"I have testified against this twice, and I know we will oppose it now," said Dr. Sidney M. Wolfe, director of the Health Research Group of Public Citizen.
To answer these objections, Merck said that its package would promote using Mevacor as part of an overall program and under a physician's advice.
"The people who would be the candidates for over-the-counter Mevacor are people who have had blood tests and know they have elevated cholesterol that should be treated," said Merck spokesman Ron Rodgers.
Rodgers noted the packaging says that patients should have a cholesterol test before using the drug. "The materials supporting over-the-counter Mevacor encourage consumers to get tested on a periodic basis for side effects and cholesterol monitoring," he said.
Merck thinks that even though patients should be under a doctor's care, buying Mevacor over the counter will make it more likely that they will get and use the drug, Rodgers said.
While nothing prevents consumers from taking Mevacor without tests and monitoring, "Merck's package encourages people to get tests and follow a healthy lifestyle," Rodgers said.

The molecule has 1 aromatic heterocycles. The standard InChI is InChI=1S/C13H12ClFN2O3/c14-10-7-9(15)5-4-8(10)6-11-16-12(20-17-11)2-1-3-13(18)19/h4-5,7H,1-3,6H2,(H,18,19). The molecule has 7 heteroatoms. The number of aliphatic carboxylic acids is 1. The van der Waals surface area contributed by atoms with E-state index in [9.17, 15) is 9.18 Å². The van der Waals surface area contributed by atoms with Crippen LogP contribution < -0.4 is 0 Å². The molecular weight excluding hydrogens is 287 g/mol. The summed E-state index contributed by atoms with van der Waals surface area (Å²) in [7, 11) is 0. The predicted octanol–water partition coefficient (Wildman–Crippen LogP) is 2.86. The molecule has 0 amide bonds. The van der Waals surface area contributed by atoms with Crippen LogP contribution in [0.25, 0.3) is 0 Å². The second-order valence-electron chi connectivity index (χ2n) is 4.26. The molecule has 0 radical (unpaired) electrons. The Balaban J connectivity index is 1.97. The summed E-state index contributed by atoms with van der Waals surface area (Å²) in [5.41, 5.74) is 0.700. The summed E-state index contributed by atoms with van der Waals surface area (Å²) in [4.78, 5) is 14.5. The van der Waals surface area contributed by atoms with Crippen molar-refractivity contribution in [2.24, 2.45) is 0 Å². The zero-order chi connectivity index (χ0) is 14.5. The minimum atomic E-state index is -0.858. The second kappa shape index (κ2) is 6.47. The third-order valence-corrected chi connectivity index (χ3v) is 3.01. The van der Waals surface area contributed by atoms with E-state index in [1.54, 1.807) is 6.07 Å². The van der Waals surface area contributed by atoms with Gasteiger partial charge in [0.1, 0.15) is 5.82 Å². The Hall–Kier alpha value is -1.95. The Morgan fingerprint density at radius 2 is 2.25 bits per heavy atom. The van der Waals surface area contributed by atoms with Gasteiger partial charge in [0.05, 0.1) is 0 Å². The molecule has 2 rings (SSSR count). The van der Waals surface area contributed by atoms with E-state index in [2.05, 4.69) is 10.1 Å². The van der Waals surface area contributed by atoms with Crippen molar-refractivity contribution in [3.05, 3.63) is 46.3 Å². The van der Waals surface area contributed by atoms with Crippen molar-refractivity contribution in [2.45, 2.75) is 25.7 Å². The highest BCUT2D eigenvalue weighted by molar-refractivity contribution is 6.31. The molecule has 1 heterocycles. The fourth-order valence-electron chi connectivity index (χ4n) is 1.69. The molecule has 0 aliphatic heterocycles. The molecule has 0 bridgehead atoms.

Gotto agreed that as long as people follow the program that Merck has developed, use of OTC statins could bring real gains for patients. "I am a believer in the health benefits of statins, and used according to this program they will prevent a lot of cardiac events," he said.
The U.S. National Center for Health Statistics released a survey this week that found, for the first time since the survey began in 1960, the average total cholesterol level among American adults is in the ideal range. The average level in 2005-2006 was 199, according to the survey of about 4,500 people 20 and older. A level of 200 or less is desirable.
The growing use of cholesterol-lowering drugs such as statins by middle-aged and older people is believed to be a big reason
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